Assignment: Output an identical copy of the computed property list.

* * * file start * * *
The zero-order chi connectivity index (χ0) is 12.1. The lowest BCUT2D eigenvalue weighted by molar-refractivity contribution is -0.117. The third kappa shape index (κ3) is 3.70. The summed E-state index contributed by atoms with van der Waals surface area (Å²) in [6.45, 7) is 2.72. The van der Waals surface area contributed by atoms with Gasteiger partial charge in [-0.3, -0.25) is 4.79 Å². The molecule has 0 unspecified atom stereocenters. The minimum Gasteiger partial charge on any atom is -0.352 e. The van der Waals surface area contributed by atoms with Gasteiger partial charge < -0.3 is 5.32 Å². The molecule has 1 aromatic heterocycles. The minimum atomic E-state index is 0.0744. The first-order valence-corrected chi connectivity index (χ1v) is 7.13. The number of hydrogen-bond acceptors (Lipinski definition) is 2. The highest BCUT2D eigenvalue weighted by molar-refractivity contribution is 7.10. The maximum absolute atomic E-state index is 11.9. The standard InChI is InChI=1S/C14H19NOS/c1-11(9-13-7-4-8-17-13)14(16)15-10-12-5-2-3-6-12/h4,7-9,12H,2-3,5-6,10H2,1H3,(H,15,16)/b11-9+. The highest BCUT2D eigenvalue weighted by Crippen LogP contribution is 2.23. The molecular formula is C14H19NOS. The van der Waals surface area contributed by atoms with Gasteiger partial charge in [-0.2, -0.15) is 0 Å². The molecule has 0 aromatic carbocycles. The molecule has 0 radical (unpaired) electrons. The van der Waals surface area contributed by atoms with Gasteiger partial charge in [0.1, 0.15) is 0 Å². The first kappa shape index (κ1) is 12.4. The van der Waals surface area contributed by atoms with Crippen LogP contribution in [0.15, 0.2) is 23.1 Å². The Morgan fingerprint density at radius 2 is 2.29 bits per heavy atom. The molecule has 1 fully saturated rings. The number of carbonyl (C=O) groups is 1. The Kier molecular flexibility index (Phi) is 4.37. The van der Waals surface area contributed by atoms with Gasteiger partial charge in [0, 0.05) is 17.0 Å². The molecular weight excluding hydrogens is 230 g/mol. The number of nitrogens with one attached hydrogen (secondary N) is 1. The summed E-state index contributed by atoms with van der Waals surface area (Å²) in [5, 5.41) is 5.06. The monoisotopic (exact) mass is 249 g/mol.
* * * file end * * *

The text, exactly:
The zero-order chi connectivity index (χ0) is 12.1. The lowest BCUT2D eigenvalue weighted by molar-refractivity contribution is -0.117. The third kappa shape index (κ3) is 3.70. The summed E-state index contributed by atoms with van der Waals surface area (Å²) in [6.45, 7) is 2.72. The van der Waals surface area contributed by atoms with Gasteiger partial charge in [-0.3, -0.25) is 4.79 Å². The molecule has 0 unspecified atom stereocenters. The minimum Gasteiger partial charge on any atom is -0.352 e. The van der Waals surface area contributed by atoms with Gasteiger partial charge < -0.3 is 5.32 Å². The molecule has 1 aromatic heterocycles. The minimum atomic E-state index is 0.0744. The first-order valence-corrected chi connectivity index (χ1v) is 7.13. The number of hydrogen-bond acceptors (Lipinski definition) is 2. The highest BCUT2D eigenvalue weighted by molar-refractivity contribution is 7.10. The maximum absolute atomic E-state index is 11.9. The standard InChI is InChI=1S/C14H19NOS/c1-11(9-13-7-4-8-17-13)14(16)15-10-12-5-2-3-6-12/h4,7-9,12H,2-3,5-6,10H2,1H3,(H,15,16)/b11-9+. The highest BCUT2D eigenvalue weighted by Crippen LogP contribution is 2.23. The molecular formula is C14H19NOS. The van der Waals surface area contributed by atoms with Gasteiger partial charge in [-0.2, -0.15) is 0 Å². The molecule has 0 aromatic carbocycles. The molecule has 0 radical (unpaired) electrons. The van der Waals surface area contributed by atoms with Gasteiger partial charge in [0.1, 0.15) is 0 Å². The first kappa shape index (κ1) is 12.4. The van der Waals surface area contributed by atoms with Crippen LogP contribution in [0.15, 0.2) is 23.1 Å². The Morgan fingerprint density at radius 2 is 2.29 bits per heavy atom. The molecule has 1 fully saturated rings. The number of carbonyl (C=O) groups is 1. The Kier molecular flexibility index (Phi) is 4.37. The van der Waals surface area contributed by atoms with Gasteiger partial charge in [0, 0.05) is 17.0 Å². The molecular weight excluding hydrogens is 230 g/mol. The number of nitrogens with one attached hydrogen (secondary N) is 1. The summed E-state index contributed by atoms with van der Waals surface area (Å²) in [5, 5.41) is 5.06. The monoisotopic (exact) mass is 249 g/mol.